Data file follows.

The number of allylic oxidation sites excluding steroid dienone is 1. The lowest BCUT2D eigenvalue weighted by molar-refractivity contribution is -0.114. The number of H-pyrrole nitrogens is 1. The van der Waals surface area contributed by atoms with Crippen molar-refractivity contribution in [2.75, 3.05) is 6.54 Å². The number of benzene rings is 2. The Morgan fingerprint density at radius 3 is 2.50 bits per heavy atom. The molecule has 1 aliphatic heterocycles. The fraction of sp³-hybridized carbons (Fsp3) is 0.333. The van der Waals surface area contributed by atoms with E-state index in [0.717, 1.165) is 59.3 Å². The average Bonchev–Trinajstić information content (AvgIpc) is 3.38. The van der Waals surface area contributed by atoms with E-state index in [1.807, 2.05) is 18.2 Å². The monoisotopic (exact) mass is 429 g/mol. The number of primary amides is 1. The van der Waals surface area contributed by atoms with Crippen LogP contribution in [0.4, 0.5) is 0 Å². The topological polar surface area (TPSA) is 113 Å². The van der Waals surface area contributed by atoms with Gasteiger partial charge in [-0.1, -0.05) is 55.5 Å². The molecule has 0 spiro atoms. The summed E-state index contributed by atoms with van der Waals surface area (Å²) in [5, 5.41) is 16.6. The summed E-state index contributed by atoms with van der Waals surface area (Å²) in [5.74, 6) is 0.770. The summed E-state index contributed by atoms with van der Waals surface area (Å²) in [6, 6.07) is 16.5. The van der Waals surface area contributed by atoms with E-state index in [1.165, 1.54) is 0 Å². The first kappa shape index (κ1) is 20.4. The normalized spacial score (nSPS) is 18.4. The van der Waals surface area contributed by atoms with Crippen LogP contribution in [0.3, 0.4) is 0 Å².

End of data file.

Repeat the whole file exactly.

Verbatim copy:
The number of allylic oxidation sites excluding steroid dienone is 1. The lowest BCUT2D eigenvalue weighted by molar-refractivity contribution is -0.114. The number of H-pyrrole nitrogens is 1. The van der Waals surface area contributed by atoms with Crippen molar-refractivity contribution in [2.75, 3.05) is 6.54 Å². The number of benzene rings is 2. The Morgan fingerprint density at radius 3 is 2.50 bits per heavy atom. The molecule has 1 aliphatic heterocycles. The fraction of sp³-hybridized carbons (Fsp3) is 0.333. The van der Waals surface area contributed by atoms with E-state index in [0.717, 1.165) is 59.3 Å². The average Bonchev–Trinajstić information content (AvgIpc) is 3.38. The van der Waals surface area contributed by atoms with E-state index in [1.807, 2.05) is 18.2 Å². The monoisotopic (exact) mass is 429 g/mol. The number of primary amides is 1. The van der Waals surface area contributed by atoms with Crippen LogP contribution in [0.4, 0.5) is 0 Å². The topological polar surface area (TPSA) is 113 Å². The van der Waals surface area contributed by atoms with Gasteiger partial charge in [-0.1, -0.05) is 55.5 Å². The molecule has 0 spiro atoms. The summed E-state index contributed by atoms with van der Waals surface area (Å²) in [5, 5.41) is 16.6. The summed E-state index contributed by atoms with van der Waals surface area (Å²) in [5.74, 6) is 0.770. The summed E-state index contributed by atoms with van der Waals surface area (Å²) in [6, 6.07) is 16.5. The van der Waals surface area contributed by atoms with E-state index in [1.165, 1.54) is 0 Å². The first kappa shape index (κ1) is 20.4. The normalized spacial score (nSPS) is 18.4. The van der Waals surface area contributed by atoms with Crippen LogP contribution in [0.3, 0.4) is 0 Å².